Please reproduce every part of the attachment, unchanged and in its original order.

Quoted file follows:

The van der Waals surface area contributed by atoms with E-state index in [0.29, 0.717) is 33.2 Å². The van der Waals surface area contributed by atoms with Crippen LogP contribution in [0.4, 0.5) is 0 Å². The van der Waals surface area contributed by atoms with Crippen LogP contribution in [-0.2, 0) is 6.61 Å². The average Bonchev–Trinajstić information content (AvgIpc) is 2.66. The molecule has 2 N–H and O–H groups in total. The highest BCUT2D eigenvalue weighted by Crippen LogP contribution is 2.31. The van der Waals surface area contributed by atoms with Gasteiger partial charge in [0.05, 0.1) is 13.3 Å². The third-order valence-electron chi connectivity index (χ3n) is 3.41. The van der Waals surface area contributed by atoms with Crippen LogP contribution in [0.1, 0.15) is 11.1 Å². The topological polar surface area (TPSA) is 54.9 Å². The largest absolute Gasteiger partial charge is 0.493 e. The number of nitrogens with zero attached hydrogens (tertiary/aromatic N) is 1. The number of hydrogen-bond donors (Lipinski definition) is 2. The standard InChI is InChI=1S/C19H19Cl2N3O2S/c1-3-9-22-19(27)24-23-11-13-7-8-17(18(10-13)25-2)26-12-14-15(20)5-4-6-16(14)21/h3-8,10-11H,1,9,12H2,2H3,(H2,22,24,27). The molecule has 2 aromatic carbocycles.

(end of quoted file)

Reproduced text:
The van der Waals surface area contributed by atoms with E-state index in [0.29, 0.717) is 33.2 Å². The van der Waals surface area contributed by atoms with Crippen LogP contribution in [0.4, 0.5) is 0 Å². The van der Waals surface area contributed by atoms with Crippen LogP contribution in [-0.2, 0) is 6.61 Å². The average Bonchev–Trinajstić information content (AvgIpc) is 2.66. The molecule has 2 N–H and O–H groups in total. The highest BCUT2D eigenvalue weighted by Crippen LogP contribution is 2.31. The van der Waals surface area contributed by atoms with Gasteiger partial charge in [0.05, 0.1) is 13.3 Å². The third-order valence-electron chi connectivity index (χ3n) is 3.41. The van der Waals surface area contributed by atoms with Crippen LogP contribution in [0.1, 0.15) is 11.1 Å². The topological polar surface area (TPSA) is 54.9 Å². The largest absolute Gasteiger partial charge is 0.493 e. The number of nitrogens with zero attached hydrogens (tertiary/aromatic N) is 1. The number of hydrogen-bond donors (Lipinski definition) is 2. The standard InChI is InChI=1S/C19H19Cl2N3O2S/c1-3-9-22-19(27)24-23-11-13-7-8-17(18(10-13)25-2)26-12-14-15(20)5-4-6-16(14)21/h3-8,10-11H,1,9,12H2,2H3,(H2,22,24,27). The molecule has 2 aromatic carbocycles.